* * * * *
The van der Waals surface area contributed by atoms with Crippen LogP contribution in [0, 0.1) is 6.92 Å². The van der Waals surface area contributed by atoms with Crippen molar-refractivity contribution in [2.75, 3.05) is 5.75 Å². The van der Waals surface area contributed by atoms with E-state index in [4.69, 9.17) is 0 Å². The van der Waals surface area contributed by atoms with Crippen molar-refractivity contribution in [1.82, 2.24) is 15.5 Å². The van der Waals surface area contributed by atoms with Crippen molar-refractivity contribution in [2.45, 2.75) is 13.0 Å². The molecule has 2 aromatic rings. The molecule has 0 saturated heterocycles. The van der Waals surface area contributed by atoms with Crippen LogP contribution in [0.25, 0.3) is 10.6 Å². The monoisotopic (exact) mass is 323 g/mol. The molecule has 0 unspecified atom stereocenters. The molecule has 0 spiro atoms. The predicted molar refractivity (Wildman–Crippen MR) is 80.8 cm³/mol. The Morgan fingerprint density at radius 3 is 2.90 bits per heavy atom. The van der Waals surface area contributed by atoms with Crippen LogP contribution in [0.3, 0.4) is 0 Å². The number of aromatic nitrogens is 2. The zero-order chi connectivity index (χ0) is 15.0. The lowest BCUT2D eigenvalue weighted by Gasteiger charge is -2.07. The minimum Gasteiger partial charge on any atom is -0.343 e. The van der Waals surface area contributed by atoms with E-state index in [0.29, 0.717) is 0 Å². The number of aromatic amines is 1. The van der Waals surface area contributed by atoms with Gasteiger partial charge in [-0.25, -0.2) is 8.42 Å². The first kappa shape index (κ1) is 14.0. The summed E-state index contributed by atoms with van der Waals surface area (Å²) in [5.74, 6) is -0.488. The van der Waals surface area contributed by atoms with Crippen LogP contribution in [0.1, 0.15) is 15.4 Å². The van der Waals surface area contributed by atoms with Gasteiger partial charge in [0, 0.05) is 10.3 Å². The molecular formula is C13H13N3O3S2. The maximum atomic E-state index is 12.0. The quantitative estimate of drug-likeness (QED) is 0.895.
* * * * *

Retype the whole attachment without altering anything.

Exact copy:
The van der Waals surface area contributed by atoms with Crippen LogP contribution in [0, 0.1) is 6.92 Å². The van der Waals surface area contributed by atoms with Crippen molar-refractivity contribution in [2.75, 3.05) is 5.75 Å². The van der Waals surface area contributed by atoms with E-state index in [4.69, 9.17) is 0 Å². The van der Waals surface area contributed by atoms with Crippen molar-refractivity contribution in [1.82, 2.24) is 15.5 Å². The van der Waals surface area contributed by atoms with Crippen molar-refractivity contribution in [2.45, 2.75) is 13.0 Å². The molecule has 2 aromatic rings. The molecule has 0 saturated heterocycles. The van der Waals surface area contributed by atoms with Crippen LogP contribution in [0.25, 0.3) is 10.6 Å². The monoisotopic (exact) mass is 323 g/mol. The molecule has 0 unspecified atom stereocenters. The molecule has 0 spiro atoms. The predicted molar refractivity (Wildman–Crippen MR) is 80.8 cm³/mol. The Morgan fingerprint density at radius 3 is 2.90 bits per heavy atom. The van der Waals surface area contributed by atoms with Crippen LogP contribution in [0.3, 0.4) is 0 Å². The number of aromatic nitrogens is 2. The zero-order chi connectivity index (χ0) is 15.0. The lowest BCUT2D eigenvalue weighted by Gasteiger charge is -2.07. The minimum Gasteiger partial charge on any atom is -0.343 e. The van der Waals surface area contributed by atoms with E-state index in [0.29, 0.717) is 0 Å². The number of aromatic amines is 1. The van der Waals surface area contributed by atoms with Gasteiger partial charge in [-0.25, -0.2) is 8.42 Å². The first kappa shape index (κ1) is 14.0. The summed E-state index contributed by atoms with van der Waals surface area (Å²) in [5.74, 6) is -0.488. The van der Waals surface area contributed by atoms with Crippen LogP contribution in [0.1, 0.15) is 15.4 Å². The van der Waals surface area contributed by atoms with Gasteiger partial charge in [0, 0.05) is 10.3 Å². The molecular formula is C13H13N3O3S2. The maximum atomic E-state index is 12.0. The quantitative estimate of drug-likeness (QED) is 0.895.